Toyota Gazoo Racing GR H2 Racing Concept brings hydrogen to Le Mans

ACO, the organizing body behind the 24 Hours of Le Mans, announced in March that hydrogen-powered cars would be eligible for the race come 2026. That would include hydrogen combustion engines like the concept H2-powered Lexus V8 that Toyota and Yamaha showed in 2022, and fuel cell

vehicles. Planning for the doors to open in three years, Toyota
used this year’s Le Mans weekend to show the Gazoo Racing GR H2
Racing Concept. This one’s got a hydrogen combustion engine, Toyota Chairman Akio Toyoda saying, “The sound, the torque, the dynamics, it’s all there.”

The automaker didn’t provide any information on the mechanicals underneath the black beauty, only the dimensions. The GR H2 Racing Concept is 200.8 inches long and 80.7 inches wide. That’s seven inches longer and two inches wider than the GR010 Hybrid competing in WEC this year. It’s also just outside the maximum dimensions allowed for the current Le Mans Hypercar class by 3.9 inches in length and two inches in width.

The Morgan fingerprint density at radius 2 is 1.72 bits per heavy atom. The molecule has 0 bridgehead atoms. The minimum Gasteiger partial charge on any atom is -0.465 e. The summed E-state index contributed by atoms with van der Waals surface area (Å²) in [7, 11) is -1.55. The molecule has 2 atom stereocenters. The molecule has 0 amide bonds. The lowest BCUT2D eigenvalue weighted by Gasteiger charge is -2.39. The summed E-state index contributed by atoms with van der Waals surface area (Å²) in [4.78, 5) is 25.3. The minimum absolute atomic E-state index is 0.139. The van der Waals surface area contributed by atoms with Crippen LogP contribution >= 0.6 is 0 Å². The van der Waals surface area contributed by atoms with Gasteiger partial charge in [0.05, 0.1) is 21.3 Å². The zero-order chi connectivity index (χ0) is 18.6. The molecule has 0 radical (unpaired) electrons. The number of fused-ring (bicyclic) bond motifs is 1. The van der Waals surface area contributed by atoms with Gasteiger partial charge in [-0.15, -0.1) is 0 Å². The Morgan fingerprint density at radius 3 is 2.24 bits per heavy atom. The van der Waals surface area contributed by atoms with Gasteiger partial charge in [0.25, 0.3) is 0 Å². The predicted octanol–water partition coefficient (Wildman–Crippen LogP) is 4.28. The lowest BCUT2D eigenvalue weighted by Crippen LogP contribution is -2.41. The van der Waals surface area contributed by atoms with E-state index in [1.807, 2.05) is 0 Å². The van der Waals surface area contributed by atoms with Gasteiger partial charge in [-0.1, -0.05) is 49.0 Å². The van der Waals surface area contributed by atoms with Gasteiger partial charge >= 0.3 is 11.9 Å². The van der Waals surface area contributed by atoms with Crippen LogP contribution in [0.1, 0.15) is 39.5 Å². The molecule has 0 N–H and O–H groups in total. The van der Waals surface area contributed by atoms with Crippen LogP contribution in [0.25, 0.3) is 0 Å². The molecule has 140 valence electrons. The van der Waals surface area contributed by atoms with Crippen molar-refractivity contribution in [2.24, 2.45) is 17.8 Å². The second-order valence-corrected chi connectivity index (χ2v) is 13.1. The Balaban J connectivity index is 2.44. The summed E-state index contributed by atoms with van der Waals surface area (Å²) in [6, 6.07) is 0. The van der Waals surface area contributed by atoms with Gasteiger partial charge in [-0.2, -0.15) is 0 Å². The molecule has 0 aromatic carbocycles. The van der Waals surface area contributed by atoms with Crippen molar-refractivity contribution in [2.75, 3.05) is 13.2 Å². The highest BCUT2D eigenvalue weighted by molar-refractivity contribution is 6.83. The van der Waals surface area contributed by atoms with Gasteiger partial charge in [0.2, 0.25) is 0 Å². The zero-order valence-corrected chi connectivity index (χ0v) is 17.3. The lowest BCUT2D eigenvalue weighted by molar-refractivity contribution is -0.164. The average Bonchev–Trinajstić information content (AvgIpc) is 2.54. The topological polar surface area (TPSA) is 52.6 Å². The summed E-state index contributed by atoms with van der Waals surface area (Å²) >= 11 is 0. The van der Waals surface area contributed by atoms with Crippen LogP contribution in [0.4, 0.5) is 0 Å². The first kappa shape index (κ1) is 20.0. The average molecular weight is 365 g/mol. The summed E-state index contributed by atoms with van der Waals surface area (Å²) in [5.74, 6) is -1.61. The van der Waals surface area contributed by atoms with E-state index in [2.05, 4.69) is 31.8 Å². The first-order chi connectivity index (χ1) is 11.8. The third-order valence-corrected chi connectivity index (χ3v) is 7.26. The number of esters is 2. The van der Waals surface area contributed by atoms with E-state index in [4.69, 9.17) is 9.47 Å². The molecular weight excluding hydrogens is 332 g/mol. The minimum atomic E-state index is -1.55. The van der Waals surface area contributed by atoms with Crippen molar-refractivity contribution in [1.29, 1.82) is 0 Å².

Toyota’s been running a hydrogen-engined Corolla in Japan’s Super Taikyu series for two years. To listen to it around the track, you’d never know there wasn’t gasoline involved. Whenever we get a clip of the GR H2 Racing Concept on track, it could sound like the good old days.

 

Gazoo Racing wasn’t the only competitor in Le Mans’ H2 Village with a debut. French car company Ligier got together with Bosch to develop the JS2 RH2, a hydrogen-engined relative of Ligier’s JS2 R racer. We say “relative” because the vehicle structure’s changed for the RH2. The JS2 R is built on a tubular spaceframe and powered by a 3.7-liter Ford V6 gas engine making 350 horsepower. The JS2 RH2 is built on a carbon monocoque and powered by a twin-turbo 3.0-liter V6 derived from a Bosch unit and running hydrogen, producing 563 hp. It weighs 3,197 pounds, which is 871 pounds more than the standard JS2 R. Using three 2.1-kg hydrogen tanks, Ligier and Bosch say it can run for 35 to 40 minutes around Le Mans before needing a refill. The race vehicles running this weekend will usually do stints of about 45 to 50 minutes.

Ligier and Bosch call the JS2 RH2 a technology demonstrator only, with no plans to race in the near-term. Bosch CEO Dr. Johannes-Joerg Rueger pointed to the future, saying, “One day there will be a single solution to hydrogen. We want to put ourselves at the forefront of this technology.”